The Amman Chapter of the Sisterhood is Global Institute (SGI) was one of the main bodies that provided information to the parliamentary deputies regarding the victims of honour in a bid to influence them to vote against Article 308. “The  article is not based on a logical or legal rationale. It is not justified and it does not stand in line with our culture, knowledge and logical thinking,” said lawyer Asma Khader, SGI director.
The National Center for Human Rights (NCHR) is one of the players who campaigned for the reform of the law. Its director Dr Musa Breizat praised the decision of the legislators as a “step in the right direction”. His organisation discussed the recommendations of the Royal committee through the Ministry of Justice “and we had a clear and strong stance on this matter, calling for the annulment of this article.”
Besides this, deputies had worked hard to abolish this article, unlike the situation in the 1990s for instance when the majority of parliamentary MPs were against the removal of the Article 308 from the Penal Code, arguing then that the society would be against such a move.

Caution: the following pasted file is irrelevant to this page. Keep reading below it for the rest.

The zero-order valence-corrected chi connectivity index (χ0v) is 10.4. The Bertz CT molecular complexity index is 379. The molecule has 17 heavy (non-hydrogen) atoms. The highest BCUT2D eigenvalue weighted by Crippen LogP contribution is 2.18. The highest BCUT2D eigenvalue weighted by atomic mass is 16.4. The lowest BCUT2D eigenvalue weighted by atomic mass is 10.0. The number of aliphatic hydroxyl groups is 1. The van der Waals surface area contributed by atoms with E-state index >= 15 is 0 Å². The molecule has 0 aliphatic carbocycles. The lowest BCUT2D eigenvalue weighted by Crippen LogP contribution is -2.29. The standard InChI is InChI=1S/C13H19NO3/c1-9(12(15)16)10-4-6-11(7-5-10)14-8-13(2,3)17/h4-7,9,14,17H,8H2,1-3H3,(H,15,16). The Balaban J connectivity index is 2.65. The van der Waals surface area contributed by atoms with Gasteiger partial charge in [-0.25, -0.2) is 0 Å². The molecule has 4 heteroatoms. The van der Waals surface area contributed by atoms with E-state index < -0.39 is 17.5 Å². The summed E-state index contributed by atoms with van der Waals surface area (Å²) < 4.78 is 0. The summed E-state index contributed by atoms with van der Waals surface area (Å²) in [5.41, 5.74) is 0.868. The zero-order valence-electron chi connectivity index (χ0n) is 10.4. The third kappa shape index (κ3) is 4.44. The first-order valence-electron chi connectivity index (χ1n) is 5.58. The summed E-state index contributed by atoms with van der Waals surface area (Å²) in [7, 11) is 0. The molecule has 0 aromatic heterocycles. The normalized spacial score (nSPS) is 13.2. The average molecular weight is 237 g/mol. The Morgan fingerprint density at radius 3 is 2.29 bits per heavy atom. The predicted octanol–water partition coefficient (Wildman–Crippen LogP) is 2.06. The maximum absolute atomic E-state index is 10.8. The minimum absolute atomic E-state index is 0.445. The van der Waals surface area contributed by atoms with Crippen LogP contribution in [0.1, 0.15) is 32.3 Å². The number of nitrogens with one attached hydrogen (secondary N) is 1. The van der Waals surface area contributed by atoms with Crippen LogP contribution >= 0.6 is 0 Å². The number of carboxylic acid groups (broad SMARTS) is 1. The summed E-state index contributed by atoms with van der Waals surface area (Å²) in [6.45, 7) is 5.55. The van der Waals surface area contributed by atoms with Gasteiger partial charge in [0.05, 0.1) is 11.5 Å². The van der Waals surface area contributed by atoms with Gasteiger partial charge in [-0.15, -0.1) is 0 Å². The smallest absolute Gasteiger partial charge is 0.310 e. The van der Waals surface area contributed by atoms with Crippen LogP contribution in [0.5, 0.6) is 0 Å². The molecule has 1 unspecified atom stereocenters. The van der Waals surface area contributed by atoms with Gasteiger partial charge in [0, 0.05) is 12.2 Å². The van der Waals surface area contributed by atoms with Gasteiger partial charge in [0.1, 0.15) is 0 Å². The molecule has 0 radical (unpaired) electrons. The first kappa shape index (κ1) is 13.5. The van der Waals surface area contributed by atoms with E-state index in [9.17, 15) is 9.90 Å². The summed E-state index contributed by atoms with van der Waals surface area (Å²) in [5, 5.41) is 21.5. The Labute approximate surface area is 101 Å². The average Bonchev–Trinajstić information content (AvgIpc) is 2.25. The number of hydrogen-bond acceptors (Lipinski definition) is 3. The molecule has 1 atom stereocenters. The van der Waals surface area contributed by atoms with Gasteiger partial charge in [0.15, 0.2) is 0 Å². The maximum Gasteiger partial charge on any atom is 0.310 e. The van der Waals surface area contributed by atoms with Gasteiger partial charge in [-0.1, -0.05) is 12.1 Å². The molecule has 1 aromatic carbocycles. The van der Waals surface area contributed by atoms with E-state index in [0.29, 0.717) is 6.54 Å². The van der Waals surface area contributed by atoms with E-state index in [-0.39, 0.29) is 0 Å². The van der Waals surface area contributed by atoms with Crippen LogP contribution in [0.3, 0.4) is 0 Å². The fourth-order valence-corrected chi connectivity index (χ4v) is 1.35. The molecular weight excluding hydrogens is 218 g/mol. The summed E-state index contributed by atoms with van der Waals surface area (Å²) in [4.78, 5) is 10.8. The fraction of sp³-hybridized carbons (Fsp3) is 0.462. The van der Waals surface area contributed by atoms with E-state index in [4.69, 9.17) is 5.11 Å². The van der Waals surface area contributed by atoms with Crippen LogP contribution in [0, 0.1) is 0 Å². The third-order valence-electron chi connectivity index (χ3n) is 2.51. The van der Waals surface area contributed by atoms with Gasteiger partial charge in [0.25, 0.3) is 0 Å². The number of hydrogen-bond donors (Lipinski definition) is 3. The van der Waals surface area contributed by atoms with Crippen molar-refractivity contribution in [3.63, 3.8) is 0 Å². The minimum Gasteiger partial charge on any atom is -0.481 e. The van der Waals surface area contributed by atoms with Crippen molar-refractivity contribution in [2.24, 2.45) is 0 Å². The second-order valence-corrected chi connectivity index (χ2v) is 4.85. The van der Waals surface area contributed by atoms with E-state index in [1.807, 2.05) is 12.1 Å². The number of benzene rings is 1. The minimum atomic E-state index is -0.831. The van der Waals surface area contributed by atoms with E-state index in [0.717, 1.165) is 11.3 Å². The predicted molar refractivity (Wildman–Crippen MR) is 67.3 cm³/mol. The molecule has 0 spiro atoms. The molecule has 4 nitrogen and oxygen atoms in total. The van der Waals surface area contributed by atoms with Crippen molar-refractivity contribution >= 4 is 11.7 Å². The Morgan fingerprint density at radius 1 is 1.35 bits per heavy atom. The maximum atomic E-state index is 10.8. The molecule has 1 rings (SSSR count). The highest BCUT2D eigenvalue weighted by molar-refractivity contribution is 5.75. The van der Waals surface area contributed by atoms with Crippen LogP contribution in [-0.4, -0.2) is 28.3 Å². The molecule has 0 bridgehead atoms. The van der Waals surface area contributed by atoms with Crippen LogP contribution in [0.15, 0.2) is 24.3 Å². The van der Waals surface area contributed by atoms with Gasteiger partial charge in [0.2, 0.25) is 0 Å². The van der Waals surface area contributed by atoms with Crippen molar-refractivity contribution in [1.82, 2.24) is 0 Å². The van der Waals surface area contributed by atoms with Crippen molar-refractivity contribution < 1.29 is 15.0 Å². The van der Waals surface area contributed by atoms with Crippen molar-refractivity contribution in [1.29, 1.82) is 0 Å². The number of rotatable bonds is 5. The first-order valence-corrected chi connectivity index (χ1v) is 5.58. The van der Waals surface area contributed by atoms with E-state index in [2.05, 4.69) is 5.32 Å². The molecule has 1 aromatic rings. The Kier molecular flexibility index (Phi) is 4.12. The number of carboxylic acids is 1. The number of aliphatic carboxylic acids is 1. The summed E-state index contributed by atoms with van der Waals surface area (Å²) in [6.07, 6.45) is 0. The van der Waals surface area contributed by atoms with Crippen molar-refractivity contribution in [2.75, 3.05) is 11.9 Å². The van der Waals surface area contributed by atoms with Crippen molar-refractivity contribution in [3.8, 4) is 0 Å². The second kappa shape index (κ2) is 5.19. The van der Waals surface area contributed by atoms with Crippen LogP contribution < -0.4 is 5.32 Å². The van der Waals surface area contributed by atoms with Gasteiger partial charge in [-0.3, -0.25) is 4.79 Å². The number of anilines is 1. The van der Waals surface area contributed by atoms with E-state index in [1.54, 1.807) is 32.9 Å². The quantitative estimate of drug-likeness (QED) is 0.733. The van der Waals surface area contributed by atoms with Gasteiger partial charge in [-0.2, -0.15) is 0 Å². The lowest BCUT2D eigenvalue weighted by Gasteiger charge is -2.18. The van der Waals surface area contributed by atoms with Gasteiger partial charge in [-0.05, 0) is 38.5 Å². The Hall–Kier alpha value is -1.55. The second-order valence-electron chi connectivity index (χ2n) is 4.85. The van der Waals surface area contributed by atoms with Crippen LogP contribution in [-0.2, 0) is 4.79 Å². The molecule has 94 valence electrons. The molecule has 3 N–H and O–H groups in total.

Like her colleague Ramdan, deputy Wafa Bani Mustafa has been forceful in the fight to remove the obnoxious article. She first proposed to annul Article 308 in December 2013 when the government wanted to start reforming the Penal Code in response to public demand for legal and political reform that gained momentum in 2012 through academics, activists and journalists and campaigns in universities, the media and NGOs which wanted to raise awareness and abolish the law.